Wednesday, October 5, 2011

Hosea 9:14-17

14 Give them, O LORD—what will You give?
Give them a miscarrying womb and dry breasts.  15 All their evil is at Gilgal;
Indeed, I came to hate them there!
Because of the wickedness of their deeds
I will drive them out of My house!
I will love them no more;
All their princes are rebels.
16 Ephraim is stricken, their root is dried up,
They will bear no fruit.
Even though they bear children,
I will slay the precious ones of their womb.
17 My God will cast them away
Because they have not listened to Him;
And they will be wanderers among the nations.

Time to close out another chapter of Hosea, today, as we bring Chapter 9's punishing words to a conclusion. Not that there aren't more difficult words for Israel to hear in the next chapter, but we'll find a changing tone from God as we study the last four chapters of this book of prophecy.

Verse 14 picks up on our verses from last week, in which God has said that Israel will be punished in its inability to have children, their future. Hosea intimates in verse 14 that the punishment will be seen in miscarriage and the loss of ability to feed the infants that are born. The expression of thoughts here, my study Bible suggests, are "reminiscent of the imprecatory psalms." You may be like me in that you are not familiar with that term. But, we have probably read some of those psalms and wondered about them. Imprecatory psalms contain curses or prayers for punishment to be brought upon the enemies of the writer.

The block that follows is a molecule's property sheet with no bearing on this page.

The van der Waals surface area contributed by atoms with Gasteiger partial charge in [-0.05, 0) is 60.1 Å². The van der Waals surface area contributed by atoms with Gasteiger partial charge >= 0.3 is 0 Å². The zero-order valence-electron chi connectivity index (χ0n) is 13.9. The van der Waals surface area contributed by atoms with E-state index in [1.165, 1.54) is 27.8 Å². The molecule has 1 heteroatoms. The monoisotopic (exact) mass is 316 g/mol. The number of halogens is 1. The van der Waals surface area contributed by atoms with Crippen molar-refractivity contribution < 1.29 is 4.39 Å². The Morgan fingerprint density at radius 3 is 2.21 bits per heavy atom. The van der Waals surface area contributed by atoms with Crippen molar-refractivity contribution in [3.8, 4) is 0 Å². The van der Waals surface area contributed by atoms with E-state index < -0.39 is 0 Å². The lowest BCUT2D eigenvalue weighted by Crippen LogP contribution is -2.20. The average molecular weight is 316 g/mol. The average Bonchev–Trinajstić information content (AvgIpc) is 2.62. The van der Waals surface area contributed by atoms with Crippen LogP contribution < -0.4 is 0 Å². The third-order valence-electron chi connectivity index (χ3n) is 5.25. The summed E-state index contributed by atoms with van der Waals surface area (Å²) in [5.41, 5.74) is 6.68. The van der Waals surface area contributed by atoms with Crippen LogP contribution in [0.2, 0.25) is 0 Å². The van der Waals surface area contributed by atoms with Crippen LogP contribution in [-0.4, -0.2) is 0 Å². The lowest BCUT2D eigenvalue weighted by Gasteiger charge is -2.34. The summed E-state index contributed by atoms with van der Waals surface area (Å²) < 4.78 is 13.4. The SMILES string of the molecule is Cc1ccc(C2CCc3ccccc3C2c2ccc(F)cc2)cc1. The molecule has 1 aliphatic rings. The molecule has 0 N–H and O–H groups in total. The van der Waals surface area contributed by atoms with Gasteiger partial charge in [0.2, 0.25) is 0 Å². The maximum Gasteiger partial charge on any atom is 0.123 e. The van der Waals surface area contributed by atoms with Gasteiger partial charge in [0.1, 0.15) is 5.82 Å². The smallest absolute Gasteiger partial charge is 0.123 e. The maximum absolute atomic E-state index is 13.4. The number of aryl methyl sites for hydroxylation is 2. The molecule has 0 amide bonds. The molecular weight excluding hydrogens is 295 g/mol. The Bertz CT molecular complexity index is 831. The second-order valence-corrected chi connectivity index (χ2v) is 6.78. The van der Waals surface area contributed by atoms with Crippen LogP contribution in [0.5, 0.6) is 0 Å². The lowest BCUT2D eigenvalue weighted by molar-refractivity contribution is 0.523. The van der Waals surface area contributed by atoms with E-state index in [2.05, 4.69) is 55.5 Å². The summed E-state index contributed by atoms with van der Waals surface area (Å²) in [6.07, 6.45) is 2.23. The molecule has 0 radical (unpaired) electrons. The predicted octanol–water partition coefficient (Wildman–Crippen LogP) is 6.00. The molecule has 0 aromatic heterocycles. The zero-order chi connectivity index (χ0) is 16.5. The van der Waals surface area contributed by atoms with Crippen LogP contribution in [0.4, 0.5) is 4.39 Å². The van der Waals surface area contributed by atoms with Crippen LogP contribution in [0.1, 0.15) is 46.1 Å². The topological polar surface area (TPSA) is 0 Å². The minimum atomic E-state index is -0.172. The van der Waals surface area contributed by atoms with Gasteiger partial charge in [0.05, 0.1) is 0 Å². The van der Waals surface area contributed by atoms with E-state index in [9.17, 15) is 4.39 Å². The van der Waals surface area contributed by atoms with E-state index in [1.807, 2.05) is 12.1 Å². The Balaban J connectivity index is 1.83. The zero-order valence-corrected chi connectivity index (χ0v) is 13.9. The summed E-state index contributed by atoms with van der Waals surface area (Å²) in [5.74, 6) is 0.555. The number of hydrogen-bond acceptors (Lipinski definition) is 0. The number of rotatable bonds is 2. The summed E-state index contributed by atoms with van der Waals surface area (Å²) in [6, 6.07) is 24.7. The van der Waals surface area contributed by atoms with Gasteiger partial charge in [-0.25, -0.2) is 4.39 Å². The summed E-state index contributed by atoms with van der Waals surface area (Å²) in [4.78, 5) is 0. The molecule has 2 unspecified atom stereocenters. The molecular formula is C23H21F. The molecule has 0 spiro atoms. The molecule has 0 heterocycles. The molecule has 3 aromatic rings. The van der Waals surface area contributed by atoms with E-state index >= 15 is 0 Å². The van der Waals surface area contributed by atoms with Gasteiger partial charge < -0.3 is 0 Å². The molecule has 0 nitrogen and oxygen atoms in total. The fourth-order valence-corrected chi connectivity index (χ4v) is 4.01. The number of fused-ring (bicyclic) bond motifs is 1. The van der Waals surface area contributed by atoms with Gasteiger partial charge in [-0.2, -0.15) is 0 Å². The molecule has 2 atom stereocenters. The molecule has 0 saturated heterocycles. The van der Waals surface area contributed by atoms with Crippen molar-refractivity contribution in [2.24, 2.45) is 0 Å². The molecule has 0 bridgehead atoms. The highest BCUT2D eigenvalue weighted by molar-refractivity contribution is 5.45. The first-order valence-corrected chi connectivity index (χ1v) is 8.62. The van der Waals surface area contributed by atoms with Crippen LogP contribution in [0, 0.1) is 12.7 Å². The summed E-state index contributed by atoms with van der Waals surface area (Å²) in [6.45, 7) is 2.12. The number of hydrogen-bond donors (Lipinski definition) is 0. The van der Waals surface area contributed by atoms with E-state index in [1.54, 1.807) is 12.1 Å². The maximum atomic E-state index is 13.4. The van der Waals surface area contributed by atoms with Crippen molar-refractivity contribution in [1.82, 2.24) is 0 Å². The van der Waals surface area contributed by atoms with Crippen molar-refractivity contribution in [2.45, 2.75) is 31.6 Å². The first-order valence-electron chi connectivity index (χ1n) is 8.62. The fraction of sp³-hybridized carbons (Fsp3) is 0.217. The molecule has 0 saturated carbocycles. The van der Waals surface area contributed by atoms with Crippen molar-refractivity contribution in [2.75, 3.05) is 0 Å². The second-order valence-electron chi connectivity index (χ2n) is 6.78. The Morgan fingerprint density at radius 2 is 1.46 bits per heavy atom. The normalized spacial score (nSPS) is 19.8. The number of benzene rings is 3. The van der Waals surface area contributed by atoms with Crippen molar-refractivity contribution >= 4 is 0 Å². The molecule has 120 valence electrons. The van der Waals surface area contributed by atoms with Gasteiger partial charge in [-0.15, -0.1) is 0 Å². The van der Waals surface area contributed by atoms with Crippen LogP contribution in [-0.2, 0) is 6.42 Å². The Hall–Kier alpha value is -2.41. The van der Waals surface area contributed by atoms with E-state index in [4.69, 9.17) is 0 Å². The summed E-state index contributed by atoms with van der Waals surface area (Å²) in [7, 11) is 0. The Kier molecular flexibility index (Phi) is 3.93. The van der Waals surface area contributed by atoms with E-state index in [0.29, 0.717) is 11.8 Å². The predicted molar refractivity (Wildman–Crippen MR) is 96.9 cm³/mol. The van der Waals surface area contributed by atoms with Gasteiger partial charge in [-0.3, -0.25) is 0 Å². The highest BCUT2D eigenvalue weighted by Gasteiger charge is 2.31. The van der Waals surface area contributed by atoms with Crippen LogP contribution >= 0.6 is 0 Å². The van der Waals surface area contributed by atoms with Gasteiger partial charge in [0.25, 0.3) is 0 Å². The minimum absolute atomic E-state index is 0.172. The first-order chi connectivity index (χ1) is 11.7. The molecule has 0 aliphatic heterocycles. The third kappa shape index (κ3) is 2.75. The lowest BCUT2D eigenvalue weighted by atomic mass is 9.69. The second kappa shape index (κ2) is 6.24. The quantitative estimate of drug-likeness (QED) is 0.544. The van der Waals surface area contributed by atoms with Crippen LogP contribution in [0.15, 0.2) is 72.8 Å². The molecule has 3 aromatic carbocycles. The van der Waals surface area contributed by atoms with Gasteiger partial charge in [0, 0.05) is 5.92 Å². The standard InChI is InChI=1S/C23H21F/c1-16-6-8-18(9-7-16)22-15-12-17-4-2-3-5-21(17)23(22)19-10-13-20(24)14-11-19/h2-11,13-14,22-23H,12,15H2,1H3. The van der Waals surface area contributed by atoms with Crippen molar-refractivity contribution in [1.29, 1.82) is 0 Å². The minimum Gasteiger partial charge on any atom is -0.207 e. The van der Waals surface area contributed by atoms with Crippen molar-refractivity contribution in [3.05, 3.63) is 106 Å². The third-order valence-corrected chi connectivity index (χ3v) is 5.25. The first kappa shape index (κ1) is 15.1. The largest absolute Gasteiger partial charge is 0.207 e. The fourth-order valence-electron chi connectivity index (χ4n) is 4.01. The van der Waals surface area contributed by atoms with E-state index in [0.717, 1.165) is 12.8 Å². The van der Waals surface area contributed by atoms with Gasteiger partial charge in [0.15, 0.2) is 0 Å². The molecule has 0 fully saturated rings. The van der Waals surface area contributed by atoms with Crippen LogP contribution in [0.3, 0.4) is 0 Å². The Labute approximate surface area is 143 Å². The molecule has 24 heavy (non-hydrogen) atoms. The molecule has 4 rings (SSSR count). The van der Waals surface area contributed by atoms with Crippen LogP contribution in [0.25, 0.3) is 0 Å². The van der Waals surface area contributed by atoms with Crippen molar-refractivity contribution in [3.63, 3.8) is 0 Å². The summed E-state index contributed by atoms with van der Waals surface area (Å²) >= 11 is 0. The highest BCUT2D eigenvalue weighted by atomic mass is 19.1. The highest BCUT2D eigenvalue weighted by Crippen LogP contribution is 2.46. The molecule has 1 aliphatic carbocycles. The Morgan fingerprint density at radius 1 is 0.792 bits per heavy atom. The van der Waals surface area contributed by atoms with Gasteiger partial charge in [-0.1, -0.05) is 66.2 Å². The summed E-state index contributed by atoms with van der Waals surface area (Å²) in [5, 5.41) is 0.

For example, Psalm 55, titled in my study Bible, "Prayer for the Destruction of the Treacherous." Here's a sample verse:

"Let death come deceitfully upon them; let them go down alive to Sheol. For evil is in their dwelling, in their midst." (vs. 15)

Is this how we're supposed to pray for our enemies? Why should Hosea be allowed to pray for such a curse as "No birth, no pregnancy and no conception" (Hosea 9:11) upon Israel? Interesting and potentially troublesome. What must be considered in reading such passages is that the writer is drawing upon actions that God Himself has already done. In other words, the psalmist or prophet is not asking anything that God Himself wouldn't do. That means the writer has great knowledge of the will and workings of God. I would struggle to be able to pray such a prayer in confidence! But, this is why I am not a prophet!

Verse 16 presents Israel as a once vivacious plant that is now spiritually dead and will in every other way be "stricken." God has zapped its source of living water, as it were, leaving a dead root structure. The roots are what gather water and nutrients for a plant, not to mention serving as its foundation for stem development. Without a thriving root structure, there is no upward growth. There is no flowering. Sometimes, we may see massive growth in a plant that has a small root structure--usually a weed! Israel's self-determined, self-centered weed-like growth was soon to be completely "Round-up"-ped.

"Because they have not listened to Him...."
--vs. 17